From Distributed Systems by Coulours, a distributed system is partitioned into layers
Middleware is defined as
Middleware was defined in Section 1.5.1 as a layer of software whose purpose is to mask heterogeneity and to provide a convenient programming model to application programmers. Middleware is represented by processes or objects in a set of computers that interact with each other to implement communication and resource-sharing support for distributed applications. It is concerned with providing useful building blocks for the construction of software components that can work with one another in a distributed system. In particular, it raises the level of the communication activities of application programs through the support of abstractions such as remote method invocation; communication between a group of processes; notification of events; the partitioning, placement and retrieval of shared data objects amongst cooperating computers; the replication of shared data objects; and the transmission of multimedia data in real time.
Distributed file systems are defined as
A distributed file system enables programs to store and access remote files exactly as they do local ones, allowing users to access files from any computer on a network. The performance and reliability experienced for access to files stored at a server should be comparable to that for files stored on local disks. In this chapter we define a simple architecture for file systems and describe two basic distributed file service implementations with contrasting designs that have been in widespread use for over two decades: the Sun Network File System, NFS, and the Andrew File System, AFS.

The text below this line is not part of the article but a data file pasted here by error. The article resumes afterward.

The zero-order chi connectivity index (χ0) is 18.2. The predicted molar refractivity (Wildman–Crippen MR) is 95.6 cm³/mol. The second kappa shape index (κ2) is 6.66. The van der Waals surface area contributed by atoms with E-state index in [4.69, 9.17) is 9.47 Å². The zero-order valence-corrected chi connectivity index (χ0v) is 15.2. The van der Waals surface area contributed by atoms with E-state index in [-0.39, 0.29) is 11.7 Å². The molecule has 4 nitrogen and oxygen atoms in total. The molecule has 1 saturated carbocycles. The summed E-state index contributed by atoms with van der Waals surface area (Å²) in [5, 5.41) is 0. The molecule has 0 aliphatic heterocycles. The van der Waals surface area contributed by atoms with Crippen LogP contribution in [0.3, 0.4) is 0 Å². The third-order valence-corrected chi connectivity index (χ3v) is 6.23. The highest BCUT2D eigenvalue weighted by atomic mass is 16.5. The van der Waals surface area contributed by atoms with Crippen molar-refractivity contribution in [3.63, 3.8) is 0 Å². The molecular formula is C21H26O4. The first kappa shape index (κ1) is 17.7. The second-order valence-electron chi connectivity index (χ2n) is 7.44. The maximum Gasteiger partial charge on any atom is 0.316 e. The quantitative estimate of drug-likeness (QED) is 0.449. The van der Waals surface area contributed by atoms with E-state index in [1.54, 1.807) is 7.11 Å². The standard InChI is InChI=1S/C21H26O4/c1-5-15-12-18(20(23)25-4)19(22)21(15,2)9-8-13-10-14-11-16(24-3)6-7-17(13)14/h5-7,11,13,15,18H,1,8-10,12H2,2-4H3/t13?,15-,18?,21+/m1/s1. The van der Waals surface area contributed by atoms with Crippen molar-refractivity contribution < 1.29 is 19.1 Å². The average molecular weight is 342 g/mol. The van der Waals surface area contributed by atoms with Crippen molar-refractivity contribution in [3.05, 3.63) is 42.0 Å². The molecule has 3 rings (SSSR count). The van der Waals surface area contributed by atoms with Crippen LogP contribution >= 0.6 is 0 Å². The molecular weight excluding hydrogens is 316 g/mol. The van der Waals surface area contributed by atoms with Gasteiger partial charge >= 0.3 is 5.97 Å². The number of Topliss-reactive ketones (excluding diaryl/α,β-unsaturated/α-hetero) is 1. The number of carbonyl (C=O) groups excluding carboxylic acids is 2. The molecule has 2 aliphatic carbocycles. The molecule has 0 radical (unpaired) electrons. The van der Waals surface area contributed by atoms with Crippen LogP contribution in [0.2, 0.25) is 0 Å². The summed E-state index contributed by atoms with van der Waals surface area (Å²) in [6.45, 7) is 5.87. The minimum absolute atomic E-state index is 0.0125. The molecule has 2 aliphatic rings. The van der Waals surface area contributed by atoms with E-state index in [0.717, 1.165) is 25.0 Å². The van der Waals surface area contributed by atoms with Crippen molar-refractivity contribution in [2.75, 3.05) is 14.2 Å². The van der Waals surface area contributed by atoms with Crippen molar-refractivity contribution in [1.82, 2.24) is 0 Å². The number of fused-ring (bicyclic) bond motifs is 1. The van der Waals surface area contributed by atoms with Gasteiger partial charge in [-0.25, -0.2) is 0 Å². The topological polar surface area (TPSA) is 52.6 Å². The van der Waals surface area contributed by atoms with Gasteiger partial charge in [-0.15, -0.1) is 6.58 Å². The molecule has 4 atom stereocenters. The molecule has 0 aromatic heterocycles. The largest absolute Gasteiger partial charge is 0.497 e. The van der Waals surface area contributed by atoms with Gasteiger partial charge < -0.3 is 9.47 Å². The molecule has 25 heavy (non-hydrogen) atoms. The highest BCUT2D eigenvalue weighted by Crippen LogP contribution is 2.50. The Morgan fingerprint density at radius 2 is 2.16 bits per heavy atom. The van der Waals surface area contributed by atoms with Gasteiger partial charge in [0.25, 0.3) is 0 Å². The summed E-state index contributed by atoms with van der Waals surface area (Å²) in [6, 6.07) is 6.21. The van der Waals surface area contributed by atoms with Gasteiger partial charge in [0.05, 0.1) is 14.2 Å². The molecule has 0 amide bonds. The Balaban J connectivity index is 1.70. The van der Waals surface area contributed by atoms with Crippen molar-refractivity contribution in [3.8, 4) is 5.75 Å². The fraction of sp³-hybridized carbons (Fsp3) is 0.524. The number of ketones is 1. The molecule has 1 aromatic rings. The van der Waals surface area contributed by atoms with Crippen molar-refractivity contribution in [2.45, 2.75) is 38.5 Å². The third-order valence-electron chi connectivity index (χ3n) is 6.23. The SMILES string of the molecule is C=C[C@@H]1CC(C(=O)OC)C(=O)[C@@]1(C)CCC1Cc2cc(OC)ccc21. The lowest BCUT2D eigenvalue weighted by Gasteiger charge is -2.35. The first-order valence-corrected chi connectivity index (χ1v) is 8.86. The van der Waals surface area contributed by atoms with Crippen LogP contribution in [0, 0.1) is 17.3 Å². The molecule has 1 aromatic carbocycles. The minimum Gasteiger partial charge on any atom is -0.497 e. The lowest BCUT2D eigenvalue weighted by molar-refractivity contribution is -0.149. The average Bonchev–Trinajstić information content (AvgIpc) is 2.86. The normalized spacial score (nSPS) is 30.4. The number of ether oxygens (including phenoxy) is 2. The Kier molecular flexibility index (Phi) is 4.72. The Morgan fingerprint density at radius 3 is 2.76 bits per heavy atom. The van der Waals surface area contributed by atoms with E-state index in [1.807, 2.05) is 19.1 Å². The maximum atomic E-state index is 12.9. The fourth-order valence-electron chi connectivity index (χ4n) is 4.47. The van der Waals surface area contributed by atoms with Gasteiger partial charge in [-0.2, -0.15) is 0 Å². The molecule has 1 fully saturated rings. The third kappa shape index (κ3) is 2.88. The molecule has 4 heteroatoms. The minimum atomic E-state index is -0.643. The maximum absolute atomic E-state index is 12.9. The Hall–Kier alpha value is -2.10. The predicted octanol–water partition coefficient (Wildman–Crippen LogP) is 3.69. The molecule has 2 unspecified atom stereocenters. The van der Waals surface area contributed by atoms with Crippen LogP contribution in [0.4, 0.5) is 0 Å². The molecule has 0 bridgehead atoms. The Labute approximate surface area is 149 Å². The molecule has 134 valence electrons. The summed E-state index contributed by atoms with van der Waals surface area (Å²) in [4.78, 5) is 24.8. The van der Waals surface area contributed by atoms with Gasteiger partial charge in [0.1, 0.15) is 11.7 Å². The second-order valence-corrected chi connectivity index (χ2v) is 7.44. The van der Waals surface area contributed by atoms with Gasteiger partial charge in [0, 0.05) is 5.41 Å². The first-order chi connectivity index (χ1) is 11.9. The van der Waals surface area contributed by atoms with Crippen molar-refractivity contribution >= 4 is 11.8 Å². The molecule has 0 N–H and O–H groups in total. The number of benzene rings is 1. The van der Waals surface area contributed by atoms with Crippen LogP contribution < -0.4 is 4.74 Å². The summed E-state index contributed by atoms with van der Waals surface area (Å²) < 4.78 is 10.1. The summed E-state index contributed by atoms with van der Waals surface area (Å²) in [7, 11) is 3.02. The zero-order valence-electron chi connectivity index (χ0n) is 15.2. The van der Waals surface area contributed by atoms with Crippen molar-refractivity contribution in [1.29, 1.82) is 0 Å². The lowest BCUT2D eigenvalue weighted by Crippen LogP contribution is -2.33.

Naming services are defined as
This chapter introduces the name service as a distinct service that is used by client processes to obtain attributes such as the addresses of resources or objects when given their names. The entities named can be of many types, and they may be managed by different services. For example, name services are often used to hold the addresses and other details of users, computers, network domains, services and remote objects. As well as name services, we describe directory services, which look up services when given some of their attributes. Examples are DNS, GNS, and LDAP
Which layer(s) in a distributed system do distributed file systems and naming services belong to?
Are distributed file systems and naming services middleware? Are distributed file systems and naming services not considered as middleware according to the following two from the book?
Distributed file systems (Ch12) and naming services (Ch 13) are missing in categories of middleware:
Distributed file systems (Ch12) and naming services (Ch 13) are specified outside middleware: